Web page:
Bishop Hying

Women’s conference brings hope, as hundreds come together in fiery spirit of faith, love and mercy

As published in the Northwest Indiana Catholic on April 29, 2018


      Last weekend, the first-ever Catholic Women’s Conference occurred in our diocese. Almost 700 women packed Queen of All Saints in Michigan City for a day filled with the Eucharist, reconciliation, inspiring speakers, prayer and the spiritual fellowship of simply being with fellow disciples of Jesus Christ.  

      The enthusiasm, energy, joy and faith of those gathered were energetically contagious! I want to thank everyone who helped in any way to make this powerful experience a living reality.

      In my presentation that day, I reflected on the gift of women in the Church. Imagine our parishes, schools, hospitals and religious education programs without women. They do the majority of the volunteering, serving, teaching and praying. Without their gifts of leadership, compassion, wisdom and faith, the Church would be hard-pressed to even continue.  

      As I looked at the beautiful servants of the Lord before me last Saturday, I rejoiced that the Holy Spirit has stirred so many hearts to fall deeper in love with the Lord and give their lives to the practice of the Gospel.

      Because religion is all about relationship, generally speaking, women seem more naturally religious than men. Perhaps, this intuitive spiritual sense lies in women’s innate ability to form relationships, to nurture loving connections with others, to instinctively offer compassion and mercy. Due in part to their biological and holy maternal capacity, women simply engage and bond with others more naturally than men.  

      Many widows are able to move through their grief and build a new life after the death of their husband because they have a network of friends. Such a helpful dynamic is less prevalent in the lives of men, because they tend to have fewer friendships. Thankfully, more men are beginning to realize their deep need for friendship and relationship with other men, especially in their spirituality.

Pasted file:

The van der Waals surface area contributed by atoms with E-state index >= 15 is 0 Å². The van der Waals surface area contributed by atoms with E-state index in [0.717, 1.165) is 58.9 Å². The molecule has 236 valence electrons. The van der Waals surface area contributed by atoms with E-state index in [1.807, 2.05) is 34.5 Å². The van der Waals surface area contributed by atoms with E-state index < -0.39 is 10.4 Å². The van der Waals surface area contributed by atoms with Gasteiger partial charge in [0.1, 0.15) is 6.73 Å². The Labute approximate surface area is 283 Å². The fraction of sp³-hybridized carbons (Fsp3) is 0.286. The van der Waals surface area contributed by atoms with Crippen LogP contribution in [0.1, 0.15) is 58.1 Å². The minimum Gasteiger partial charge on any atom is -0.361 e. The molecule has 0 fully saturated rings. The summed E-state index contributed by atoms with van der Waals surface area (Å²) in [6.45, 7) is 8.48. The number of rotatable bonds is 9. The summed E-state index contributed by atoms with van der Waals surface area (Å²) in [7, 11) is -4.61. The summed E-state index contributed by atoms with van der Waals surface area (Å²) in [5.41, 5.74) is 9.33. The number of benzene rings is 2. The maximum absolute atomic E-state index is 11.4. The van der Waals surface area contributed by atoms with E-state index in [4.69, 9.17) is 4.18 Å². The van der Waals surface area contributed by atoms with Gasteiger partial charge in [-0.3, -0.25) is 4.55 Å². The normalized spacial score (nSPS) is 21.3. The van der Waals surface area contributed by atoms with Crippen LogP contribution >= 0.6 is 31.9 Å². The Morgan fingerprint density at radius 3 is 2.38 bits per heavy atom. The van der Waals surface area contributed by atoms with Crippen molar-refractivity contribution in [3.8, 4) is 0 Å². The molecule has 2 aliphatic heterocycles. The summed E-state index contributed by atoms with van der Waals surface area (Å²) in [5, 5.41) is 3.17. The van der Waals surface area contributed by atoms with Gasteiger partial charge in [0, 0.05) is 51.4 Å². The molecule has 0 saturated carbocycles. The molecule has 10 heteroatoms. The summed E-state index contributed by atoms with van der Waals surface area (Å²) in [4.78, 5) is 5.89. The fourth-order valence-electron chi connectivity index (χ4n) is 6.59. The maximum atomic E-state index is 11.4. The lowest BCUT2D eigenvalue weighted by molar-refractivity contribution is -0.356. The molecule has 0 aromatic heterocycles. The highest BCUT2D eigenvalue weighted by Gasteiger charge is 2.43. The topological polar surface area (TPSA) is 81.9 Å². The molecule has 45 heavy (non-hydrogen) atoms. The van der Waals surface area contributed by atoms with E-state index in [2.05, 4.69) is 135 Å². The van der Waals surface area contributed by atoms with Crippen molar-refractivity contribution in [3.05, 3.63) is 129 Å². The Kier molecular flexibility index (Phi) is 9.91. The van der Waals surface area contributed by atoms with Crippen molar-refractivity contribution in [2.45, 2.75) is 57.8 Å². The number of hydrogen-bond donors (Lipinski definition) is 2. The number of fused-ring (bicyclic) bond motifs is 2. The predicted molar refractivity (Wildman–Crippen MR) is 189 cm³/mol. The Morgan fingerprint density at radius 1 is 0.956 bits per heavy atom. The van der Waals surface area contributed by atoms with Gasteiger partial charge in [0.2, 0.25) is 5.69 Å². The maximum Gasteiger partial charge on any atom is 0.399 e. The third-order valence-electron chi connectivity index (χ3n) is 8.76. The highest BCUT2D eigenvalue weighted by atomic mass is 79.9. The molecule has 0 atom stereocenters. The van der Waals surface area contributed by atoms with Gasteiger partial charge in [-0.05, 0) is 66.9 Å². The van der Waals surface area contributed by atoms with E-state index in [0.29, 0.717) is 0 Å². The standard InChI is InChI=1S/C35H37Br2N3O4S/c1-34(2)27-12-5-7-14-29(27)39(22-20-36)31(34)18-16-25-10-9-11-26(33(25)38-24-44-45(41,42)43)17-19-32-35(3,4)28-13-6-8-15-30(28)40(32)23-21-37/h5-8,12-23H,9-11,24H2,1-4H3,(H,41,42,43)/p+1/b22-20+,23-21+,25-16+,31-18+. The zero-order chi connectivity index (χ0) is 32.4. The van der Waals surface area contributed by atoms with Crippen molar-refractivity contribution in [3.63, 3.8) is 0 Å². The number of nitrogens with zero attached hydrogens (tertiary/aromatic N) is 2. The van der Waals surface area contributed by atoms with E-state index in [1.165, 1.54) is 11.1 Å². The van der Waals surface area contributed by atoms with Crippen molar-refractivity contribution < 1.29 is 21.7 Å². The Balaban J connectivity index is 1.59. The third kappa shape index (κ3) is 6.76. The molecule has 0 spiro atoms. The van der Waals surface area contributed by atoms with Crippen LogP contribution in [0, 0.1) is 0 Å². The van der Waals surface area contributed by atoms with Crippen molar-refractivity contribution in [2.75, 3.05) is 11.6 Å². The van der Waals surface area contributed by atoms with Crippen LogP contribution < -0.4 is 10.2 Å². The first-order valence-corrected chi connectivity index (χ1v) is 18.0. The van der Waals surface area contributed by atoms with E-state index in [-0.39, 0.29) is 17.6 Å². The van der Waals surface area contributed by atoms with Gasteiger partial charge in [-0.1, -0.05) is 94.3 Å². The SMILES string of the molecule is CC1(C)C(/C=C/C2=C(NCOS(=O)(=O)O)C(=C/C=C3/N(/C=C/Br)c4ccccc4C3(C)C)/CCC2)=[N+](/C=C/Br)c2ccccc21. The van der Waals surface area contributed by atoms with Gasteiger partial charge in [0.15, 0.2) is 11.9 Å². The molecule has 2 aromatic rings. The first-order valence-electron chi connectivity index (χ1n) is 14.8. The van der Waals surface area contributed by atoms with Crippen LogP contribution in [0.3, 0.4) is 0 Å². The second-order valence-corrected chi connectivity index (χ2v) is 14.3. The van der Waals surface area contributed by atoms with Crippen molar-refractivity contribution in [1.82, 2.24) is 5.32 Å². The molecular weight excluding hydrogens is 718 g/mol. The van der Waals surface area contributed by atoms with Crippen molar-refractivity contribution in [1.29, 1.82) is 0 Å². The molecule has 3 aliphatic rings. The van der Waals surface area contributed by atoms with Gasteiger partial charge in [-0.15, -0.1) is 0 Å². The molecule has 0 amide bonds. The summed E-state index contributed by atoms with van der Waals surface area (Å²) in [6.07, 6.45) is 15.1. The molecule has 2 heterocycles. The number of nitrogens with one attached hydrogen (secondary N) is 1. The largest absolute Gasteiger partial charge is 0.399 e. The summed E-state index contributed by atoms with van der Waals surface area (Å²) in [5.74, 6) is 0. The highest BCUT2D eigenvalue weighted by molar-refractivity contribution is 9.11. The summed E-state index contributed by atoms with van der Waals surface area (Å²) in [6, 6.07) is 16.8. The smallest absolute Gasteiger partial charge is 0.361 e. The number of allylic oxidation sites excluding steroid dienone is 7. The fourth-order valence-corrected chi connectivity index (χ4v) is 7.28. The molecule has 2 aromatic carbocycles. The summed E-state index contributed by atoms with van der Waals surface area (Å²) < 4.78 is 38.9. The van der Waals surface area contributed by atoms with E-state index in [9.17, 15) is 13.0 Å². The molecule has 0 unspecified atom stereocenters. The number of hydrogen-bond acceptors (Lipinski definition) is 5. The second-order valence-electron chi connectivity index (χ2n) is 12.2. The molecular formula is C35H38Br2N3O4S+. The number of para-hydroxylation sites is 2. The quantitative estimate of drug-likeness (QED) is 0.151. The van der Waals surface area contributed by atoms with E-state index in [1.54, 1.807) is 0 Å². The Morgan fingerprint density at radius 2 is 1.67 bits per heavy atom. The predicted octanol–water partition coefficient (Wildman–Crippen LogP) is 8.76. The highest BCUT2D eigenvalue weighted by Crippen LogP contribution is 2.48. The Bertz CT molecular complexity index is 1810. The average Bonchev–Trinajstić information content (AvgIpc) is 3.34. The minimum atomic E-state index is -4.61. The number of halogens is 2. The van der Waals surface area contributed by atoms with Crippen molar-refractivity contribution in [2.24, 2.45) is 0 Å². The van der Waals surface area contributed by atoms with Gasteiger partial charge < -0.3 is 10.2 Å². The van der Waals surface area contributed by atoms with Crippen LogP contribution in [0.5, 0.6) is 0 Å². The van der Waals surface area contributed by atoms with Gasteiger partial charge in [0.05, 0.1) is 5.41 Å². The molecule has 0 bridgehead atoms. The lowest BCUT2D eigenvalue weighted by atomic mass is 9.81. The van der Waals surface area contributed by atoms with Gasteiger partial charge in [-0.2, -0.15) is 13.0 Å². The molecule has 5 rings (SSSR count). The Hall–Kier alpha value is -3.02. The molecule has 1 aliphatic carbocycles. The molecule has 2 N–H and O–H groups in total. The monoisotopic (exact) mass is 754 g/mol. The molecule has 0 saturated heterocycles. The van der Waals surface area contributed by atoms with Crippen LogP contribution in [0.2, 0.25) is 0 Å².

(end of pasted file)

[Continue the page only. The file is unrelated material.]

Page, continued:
With the exception of St. John, only women stayed at the foot of the Cross. Every logical instinct of self-preservation would have told them to flee this place of violence, hatred and death. Love kept them rooted to the spot, as the curses, taunting, torture and excruciating death of Jesus swirled about them on that terrible Friday afternoon. 

      As is so often the case, women became witnesses to the primacy of compassion, mercy and love in the face of evil. Women were the ones hastening towards the tomb on Easter morning to anoint the body of the Lord. Hence, Mary Magdalene becomes the first witness of the resurrection, evangelizing the apostles in the surprise, shock, confusion and joy of that pivotal day.

      While the following Christian traits I reflect on are not necessarily feminine ones - since Jesus himself exemplified them so well - many women model them in a powerful and transformative way. Compassion is the ability to literally suffer with another. While sympathy offers condolence and support for a time and from a safe emotional distance, compassion climbs down into the dark hole of suffering and despair that we all sometimes find ourselves in.  

      Think of Job’s friends who simply sit with him in silence for seven days, sharing deeply in his pain.  Think of Mary holding the dead body of her son after the deposition from the Cross. When a loving friend courageously enters into our grief and wounds, not with pat answers or text-book responses, but with an open heart that listens and seeks to understand in a profound stance of compassion, we find peace and healing. We are called to pass on such a gift to the broken hearts that we encounter along our path to the Kingdom.

      In his ministry, Jesus made himself abundantly available, being present to the needs of others and responding in the immediacy of the moment. He did not have a predetermined schedule which prevented him from multiplying food, healing paralyzed limbs, forgiving sins, preaching parables and raising the dead, as people encountered the Lord.  

      When we make ourselves available to others in love and concern, God will powerfully use us to be instruments of compassion, transformation, hope and healing to others. In a particularly impressive way, women and men religious have observed and felt the social needs of the community around them and responded with generous service, establishing institutions and programs of education, health care, social service and advocacy for the marginalized and neglected. Availability can challenge us because the realization of poverty, injustice and misery in the world will change and stretch us in ways that we may find uncomfortable and even disturbing.

      We readily acknowledge that many times, women’s intelligence, leadership, skills and gifts have not always been readily appreciated and received, both in the Church and our wider society.  

      How many women have experienced harassment, violence, abuse, discrimination and diminishment, usually from men? We need to encourage and welcome, providing both formation and education, so that more women can assume positions of leadership in the Church and exercise their baptismal call and gifts, precisely in their feminine identity.  

      Last Saturday’s conference gave me hope, gratitude, joy and energy as hundreds of women throughout our diocese came together in a fiery spirit of faith, love and mercy.  For all of the strong, wise and loving women in our lives, we give thanks and praise! 


       + Donald J. Hying

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